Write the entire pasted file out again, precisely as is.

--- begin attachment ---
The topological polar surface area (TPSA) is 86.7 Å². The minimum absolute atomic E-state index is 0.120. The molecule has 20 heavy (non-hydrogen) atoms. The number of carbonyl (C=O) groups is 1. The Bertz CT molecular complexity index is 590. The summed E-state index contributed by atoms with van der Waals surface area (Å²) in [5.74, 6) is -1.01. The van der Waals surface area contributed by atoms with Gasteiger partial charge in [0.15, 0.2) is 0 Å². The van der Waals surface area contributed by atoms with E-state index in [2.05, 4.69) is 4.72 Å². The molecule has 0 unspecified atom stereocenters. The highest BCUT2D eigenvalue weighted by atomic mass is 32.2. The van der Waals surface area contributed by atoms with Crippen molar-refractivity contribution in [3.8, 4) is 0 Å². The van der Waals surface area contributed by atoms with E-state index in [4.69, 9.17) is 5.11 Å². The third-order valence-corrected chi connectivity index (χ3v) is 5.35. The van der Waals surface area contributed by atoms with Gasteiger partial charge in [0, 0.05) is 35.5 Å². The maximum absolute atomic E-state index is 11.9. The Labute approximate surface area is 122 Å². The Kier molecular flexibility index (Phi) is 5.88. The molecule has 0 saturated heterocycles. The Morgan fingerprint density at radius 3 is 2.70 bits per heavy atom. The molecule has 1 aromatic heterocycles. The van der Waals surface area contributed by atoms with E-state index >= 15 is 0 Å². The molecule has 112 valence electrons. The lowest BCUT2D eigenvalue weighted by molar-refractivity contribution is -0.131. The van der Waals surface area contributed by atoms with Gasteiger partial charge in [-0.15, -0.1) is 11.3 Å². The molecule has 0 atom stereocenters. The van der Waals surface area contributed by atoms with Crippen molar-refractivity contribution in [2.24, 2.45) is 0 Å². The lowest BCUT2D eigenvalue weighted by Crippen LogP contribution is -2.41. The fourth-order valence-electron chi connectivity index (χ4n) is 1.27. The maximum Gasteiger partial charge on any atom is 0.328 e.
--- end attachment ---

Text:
The topological polar surface area (TPSA) is 86.7 Å². The minimum absolute atomic E-state index is 0.120. The molecule has 20 heavy (non-hydrogen) atoms. The number of carbonyl (C=O) groups is 1. The Bertz CT molecular complexity index is 590. The summed E-state index contributed by atoms with van der Waals surface area (Å²) in [5.74, 6) is -1.01. The van der Waals surface area contributed by atoms with Gasteiger partial charge in [0.15, 0.2) is 0 Å². The van der Waals surface area contributed by atoms with E-state index in [2.05, 4.69) is 4.72 Å². The molecule has 0 unspecified atom stereocenters. The highest BCUT2D eigenvalue weighted by atomic mass is 32.2. The van der Waals surface area contributed by atoms with Crippen molar-refractivity contribution in [3.8, 4) is 0 Å². The van der Waals surface area contributed by atoms with E-state index in [4.69, 9.17) is 5.11 Å². The third-order valence-corrected chi connectivity index (χ3v) is 5.35. The van der Waals surface area contributed by atoms with Gasteiger partial charge in [0, 0.05) is 35.5 Å². The maximum absolute atomic E-state index is 11.9. The Labute approximate surface area is 122 Å². The Kier molecular flexibility index (Phi) is 5.88. The molecule has 0 saturated heterocycles. The Morgan fingerprint density at radius 3 is 2.70 bits per heavy atom. The molecule has 1 aromatic heterocycles. The van der Waals surface area contributed by atoms with E-state index >= 15 is 0 Å². The molecule has 112 valence electrons. The lowest BCUT2D eigenvalue weighted by molar-refractivity contribution is -0.131. The van der Waals surface area contributed by atoms with Gasteiger partial charge in [-0.15, -0.1) is 11.3 Å². The molecule has 0 atom stereocenters. The van der Waals surface area contributed by atoms with Crippen molar-refractivity contribution in [2.24, 2.45) is 0 Å². The lowest BCUT2D eigenvalue weighted by Crippen LogP contribution is -2.41. The fourth-order valence-electron chi connectivity index (χ4n) is 1.27. The maximum Gasteiger partial charge on any atom is 0.328 e.